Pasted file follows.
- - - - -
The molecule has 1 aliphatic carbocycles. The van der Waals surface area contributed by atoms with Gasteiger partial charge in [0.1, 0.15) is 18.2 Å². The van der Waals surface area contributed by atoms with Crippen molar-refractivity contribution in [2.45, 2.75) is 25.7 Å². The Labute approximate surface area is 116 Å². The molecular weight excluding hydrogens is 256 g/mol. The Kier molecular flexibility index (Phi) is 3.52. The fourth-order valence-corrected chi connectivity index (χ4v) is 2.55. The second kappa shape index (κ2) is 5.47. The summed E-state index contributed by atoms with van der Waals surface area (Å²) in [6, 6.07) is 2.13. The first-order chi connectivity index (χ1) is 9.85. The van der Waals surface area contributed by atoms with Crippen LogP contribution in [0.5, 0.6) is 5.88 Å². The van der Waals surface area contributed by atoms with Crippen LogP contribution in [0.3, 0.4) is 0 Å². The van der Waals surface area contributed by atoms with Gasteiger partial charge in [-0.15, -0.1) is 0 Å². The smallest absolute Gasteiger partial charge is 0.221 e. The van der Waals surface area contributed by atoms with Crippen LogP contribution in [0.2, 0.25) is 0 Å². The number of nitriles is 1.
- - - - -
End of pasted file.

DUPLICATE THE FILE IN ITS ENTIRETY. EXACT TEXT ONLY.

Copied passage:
The molecule has 1 aliphatic carbocycles. The van der Waals surface area contributed by atoms with Gasteiger partial charge in [0.1, 0.15) is 18.2 Å². The van der Waals surface area contributed by atoms with Crippen molar-refractivity contribution in [2.45, 2.75) is 25.7 Å². The Labute approximate surface area is 116 Å². The molecular weight excluding hydrogens is 256 g/mol. The Kier molecular flexibility index (Phi) is 3.52. The fourth-order valence-corrected chi connectivity index (χ4v) is 2.55. The second kappa shape index (κ2) is 5.47. The summed E-state index contributed by atoms with van der Waals surface area (Å²) in [6, 6.07) is 2.13. The first-order chi connectivity index (χ1) is 9.85. The van der Waals surface area contributed by atoms with Crippen LogP contribution in [0.5, 0.6) is 5.88 Å². The van der Waals surface area contributed by atoms with Crippen LogP contribution in [0.3, 0.4) is 0 Å². The van der Waals surface area contributed by atoms with Gasteiger partial charge in [-0.15, -0.1) is 0 Å². The smallest absolute Gasteiger partial charge is 0.221 e. The van der Waals surface area contributed by atoms with Crippen LogP contribution in [0.2, 0.25) is 0 Å². The number of nitriles is 1.